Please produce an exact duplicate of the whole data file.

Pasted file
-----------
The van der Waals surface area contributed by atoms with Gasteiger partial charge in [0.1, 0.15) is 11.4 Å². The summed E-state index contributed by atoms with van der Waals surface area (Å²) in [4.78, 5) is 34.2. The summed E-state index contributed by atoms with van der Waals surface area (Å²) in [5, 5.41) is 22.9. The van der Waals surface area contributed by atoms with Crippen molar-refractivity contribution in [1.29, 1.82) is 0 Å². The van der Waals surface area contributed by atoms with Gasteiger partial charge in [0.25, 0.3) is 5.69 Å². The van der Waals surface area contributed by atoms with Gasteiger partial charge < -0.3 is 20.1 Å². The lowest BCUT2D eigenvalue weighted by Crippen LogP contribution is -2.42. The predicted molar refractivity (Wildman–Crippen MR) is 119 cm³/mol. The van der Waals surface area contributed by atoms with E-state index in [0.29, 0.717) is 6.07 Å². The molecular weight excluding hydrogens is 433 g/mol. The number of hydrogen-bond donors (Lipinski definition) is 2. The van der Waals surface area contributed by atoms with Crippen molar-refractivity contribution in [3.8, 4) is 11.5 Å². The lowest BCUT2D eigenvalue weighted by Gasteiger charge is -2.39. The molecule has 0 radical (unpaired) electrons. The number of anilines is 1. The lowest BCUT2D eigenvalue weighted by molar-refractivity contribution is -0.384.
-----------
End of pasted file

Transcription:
The van der Waals surface area contributed by atoms with Gasteiger partial charge in [0.1, 0.15) is 11.4 Å². The summed E-state index contributed by atoms with van der Waals surface area (Å²) in [4.78, 5) is 34.2. The summed E-state index contributed by atoms with van der Waals surface area (Å²) in [5, 5.41) is 22.9. The van der Waals surface area contributed by atoms with Crippen molar-refractivity contribution in [1.29, 1.82) is 0 Å². The van der Waals surface area contributed by atoms with Gasteiger partial charge in [0.25, 0.3) is 5.69 Å². The van der Waals surface area contributed by atoms with Gasteiger partial charge < -0.3 is 20.1 Å². The lowest BCUT2D eigenvalue weighted by Crippen LogP contribution is -2.42. The predicted molar refractivity (Wildman–Crippen MR) is 119 cm³/mol. The van der Waals surface area contributed by atoms with E-state index in [0.29, 0.717) is 6.07 Å². The molecular weight excluding hydrogens is 433 g/mol. The number of hydrogen-bond donors (Lipinski definition) is 2. The van der Waals surface area contributed by atoms with Crippen molar-refractivity contribution in [3.8, 4) is 11.5 Å². The lowest BCUT2D eigenvalue weighted by Gasteiger charge is -2.39. The molecule has 0 radical (unpaired) electrons. The number of anilines is 1. The lowest BCUT2D eigenvalue weighted by molar-refractivity contribution is -0.384.